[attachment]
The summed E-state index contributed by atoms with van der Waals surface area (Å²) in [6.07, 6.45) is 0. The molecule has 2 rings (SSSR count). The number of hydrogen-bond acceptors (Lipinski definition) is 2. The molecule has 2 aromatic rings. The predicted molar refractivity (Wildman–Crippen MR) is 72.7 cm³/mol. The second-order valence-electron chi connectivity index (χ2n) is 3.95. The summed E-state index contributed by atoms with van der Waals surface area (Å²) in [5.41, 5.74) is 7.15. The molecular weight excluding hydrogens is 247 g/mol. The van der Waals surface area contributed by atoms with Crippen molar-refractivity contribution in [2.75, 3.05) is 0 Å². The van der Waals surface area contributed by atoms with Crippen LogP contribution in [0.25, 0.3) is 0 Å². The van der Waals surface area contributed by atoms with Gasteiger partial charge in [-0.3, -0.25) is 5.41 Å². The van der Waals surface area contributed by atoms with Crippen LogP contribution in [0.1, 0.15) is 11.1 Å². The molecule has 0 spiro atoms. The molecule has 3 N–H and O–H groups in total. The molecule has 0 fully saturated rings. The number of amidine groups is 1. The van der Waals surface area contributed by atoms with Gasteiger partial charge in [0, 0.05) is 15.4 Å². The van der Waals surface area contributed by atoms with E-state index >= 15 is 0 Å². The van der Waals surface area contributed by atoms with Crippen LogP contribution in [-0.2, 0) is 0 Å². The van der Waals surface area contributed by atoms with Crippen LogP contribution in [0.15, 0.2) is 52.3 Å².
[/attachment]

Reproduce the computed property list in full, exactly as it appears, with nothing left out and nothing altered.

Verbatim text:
The summed E-state index contributed by atoms with van der Waals surface area (Å²) in [6.07, 6.45) is 0. The molecule has 2 rings (SSSR count). The number of hydrogen-bond acceptors (Lipinski definition) is 2. The molecule has 2 aromatic rings. The predicted molar refractivity (Wildman–Crippen MR) is 72.7 cm³/mol. The second-order valence-electron chi connectivity index (χ2n) is 3.95. The summed E-state index contributed by atoms with van der Waals surface area (Å²) in [5.41, 5.74) is 7.15. The molecular weight excluding hydrogens is 247 g/mol. The van der Waals surface area contributed by atoms with Crippen molar-refractivity contribution in [2.75, 3.05) is 0 Å². The van der Waals surface area contributed by atoms with Crippen LogP contribution in [0.25, 0.3) is 0 Å². The van der Waals surface area contributed by atoms with Gasteiger partial charge in [-0.3, -0.25) is 5.41 Å². The van der Waals surface area contributed by atoms with Crippen LogP contribution in [0.1, 0.15) is 11.1 Å². The molecule has 0 spiro atoms. The molecule has 3 N–H and O–H groups in total. The molecule has 0 fully saturated rings. The number of amidine groups is 1. The van der Waals surface area contributed by atoms with Gasteiger partial charge in [0, 0.05) is 15.4 Å². The van der Waals surface area contributed by atoms with E-state index >= 15 is 0 Å². The van der Waals surface area contributed by atoms with Crippen LogP contribution in [-0.2, 0) is 0 Å². The van der Waals surface area contributed by atoms with Crippen LogP contribution in [0.15, 0.2) is 52.3 Å².